Polite Issue 2

Where Are They Now?
A visit with Encyclopedia Brown

Encyclopedia Brown, looking for all the world like a man with something to hide, watched me warily as I approached the table. "Mr. Brown?" I asked. He made no response. I tried again. "Uhh... I'm from Polite. We were scheduled for an interview?" He grunted and mumbled something as he waved for the waitress. I sat down.

He wasn't at all what I had expected. Naturally, having grown up with the books about him, I had a mental picture of what he should look like: bespectacled and unassuming, with a never-back-down manner and a friendly, welcoming smile. I was wrong. The years had not been kind to him. His unshapely stomach protruded from his ill-fitting (yellow) shirt. A pathetic beard attempted to cover his acne-scarred cheeks, and he seemed to have some sort of sweating disorder. His chin was covered with flakes from the Saltine crackers that he was stuffing into his mouth.

The waitress came around. I ordered coffee. Brown asked for more crackers. As she went away, Brown looked at me with his tired eyes. "So whadja wanna know?" he demanded.

"Well, Encyclopedia, I - "

Brown cut me off angrily. "Let's get one thing straight," he said. "I don't go by that name anymore. My name is Leroy."

"OK... Leroy," I said slowly. "Well... I guess the natural thing to ask is... what you've been doing with yourself all these years? Still solving mysteries?"

He glared at me. We sat in uncomfortable silence for about two minutes.

I tried again. "I'm - "

He cut in tersely. "See, see, this is... this is why I don't do these interviews. All you people are the same. You all expect me to still be doing the same shit that I was doing when I was 10 years old - sitting at a card table in my garage and charging twenty-five cents per case. Look at me! I'm a grown man! Don't I get to change? Don't I get any room to grow? Huh? Don't I? Huh?"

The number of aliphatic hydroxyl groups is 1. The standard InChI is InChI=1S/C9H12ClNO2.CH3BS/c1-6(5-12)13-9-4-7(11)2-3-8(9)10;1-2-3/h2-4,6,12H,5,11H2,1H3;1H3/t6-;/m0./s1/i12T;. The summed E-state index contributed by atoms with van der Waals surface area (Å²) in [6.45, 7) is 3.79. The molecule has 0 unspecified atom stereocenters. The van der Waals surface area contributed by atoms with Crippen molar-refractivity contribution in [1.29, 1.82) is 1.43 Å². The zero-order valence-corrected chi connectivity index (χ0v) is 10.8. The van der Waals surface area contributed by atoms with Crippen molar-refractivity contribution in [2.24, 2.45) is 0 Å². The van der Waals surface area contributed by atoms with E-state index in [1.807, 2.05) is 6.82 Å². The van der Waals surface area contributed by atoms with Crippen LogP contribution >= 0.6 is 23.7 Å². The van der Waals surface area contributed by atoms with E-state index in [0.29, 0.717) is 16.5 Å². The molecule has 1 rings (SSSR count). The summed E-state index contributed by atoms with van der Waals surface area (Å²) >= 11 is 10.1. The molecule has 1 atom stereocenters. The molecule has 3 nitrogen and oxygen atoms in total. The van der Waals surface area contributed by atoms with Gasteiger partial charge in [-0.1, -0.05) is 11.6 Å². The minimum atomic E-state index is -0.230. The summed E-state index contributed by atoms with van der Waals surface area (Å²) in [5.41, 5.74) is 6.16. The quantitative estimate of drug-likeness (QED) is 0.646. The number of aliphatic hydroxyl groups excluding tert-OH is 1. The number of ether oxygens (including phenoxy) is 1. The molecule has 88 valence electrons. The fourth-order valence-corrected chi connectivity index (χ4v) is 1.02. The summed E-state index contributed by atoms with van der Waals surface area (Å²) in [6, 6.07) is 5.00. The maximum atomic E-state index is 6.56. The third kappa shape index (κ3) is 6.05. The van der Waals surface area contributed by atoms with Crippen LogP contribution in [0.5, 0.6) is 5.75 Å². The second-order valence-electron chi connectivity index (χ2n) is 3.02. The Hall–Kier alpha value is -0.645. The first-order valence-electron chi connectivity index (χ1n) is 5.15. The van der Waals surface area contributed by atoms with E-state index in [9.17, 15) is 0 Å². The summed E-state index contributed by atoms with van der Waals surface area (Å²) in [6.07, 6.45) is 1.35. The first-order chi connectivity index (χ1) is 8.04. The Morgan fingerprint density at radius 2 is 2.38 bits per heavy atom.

He stopped as abruptly as he had begun, and his attention turned once more to the dwindling stack of Saltines in front of him. I coughed once. I checked my watch. I coughed again.

Mercifully, the waitress showed up with the coffee. As she set it on the table, she turned and looked with disdain at Brown's dirty, quivering figure. "Are you going to be ordering anything from the menu today, sir?" she asked, accenting the 'sir.'

"No." He spat on the ground.

As she walked away, muttering, I timidly spoke up. "If this is a bad day - Leroy - we can, you know, reschedule."

He looked at the wall, then at me, then at the wall again, then at the ceiling, then started talking very rapidly. "Oh, sure, everybody loves a kid solving mysteries out of his garage: it's cute, it's sweet, it plays well with the tourists. But try to expose Idaville's seamy underbelly of corruption and vice, and you find out pretty damned quick about the real world. Suddenly you're not so cute anymore. No sir. Suddenly you're a menace."

His white-knuckled hands gripped the edges of the table as he let out a slow hissing noise, like a phlegmatic snake. As he depressurized, I tried to think of a way to steer the conversation away from anything having to do with Idaville, mysteries, or seamy underbellies, but the best I could do was a half-hearted "So, uhhh, what are you doing now?"

Brown looked at me, and, for the first time in the interview, seemed (relatively) focused. "Well, I've got a new album out, called Always Bet on Black. It's me and a couple of synthesizer backing tracks. You can probably get it at your local record store, if you ask the clerks to special order it for you. I'm getting a MySpace, too. Soon. "

"I didn't know you -"

He cut in pleadingly. "And I would appreciate it if you'd put that in your magazine. Please. Please do that."

Another uncomfortable silence followed as he looked at me beseechingly. Embarrased, I coughed and turned away. When I looked back, he was stuffing crackers into his mouth again.

I had come into the interview with a full list of questions, but by now I had forgotten them all. At this point, all I wanted to do was leave. But it would have been really embarrassing to end the interview a mere five minutes after it had started, so I closed my eyes and searched hard for an interesting question. Nothing.

When I opened my eyes, he was staring at me again, looking rather annoyed. Frantically, I blurted out the first thing that came into my head. "Uhh... do you... have you heard from Sally Kimball lately?" I offered lamely.

He slammed his fist down on the table and shot up from his seat, sending cracker flakes flying across the Formica. "This interview is over," he declared, his face mottled with rage. As he turned and stormed away, I couldn't help noticing the frayed cuffs of his hopelessly-out-of-style trousers, and I felt a disconcerting sort of pity for the broken, bizarre man who once had been my childhood hero.

The waitress came to refill the coffee. I declined. Ten minutes later, I left.

-Carlos Alexander

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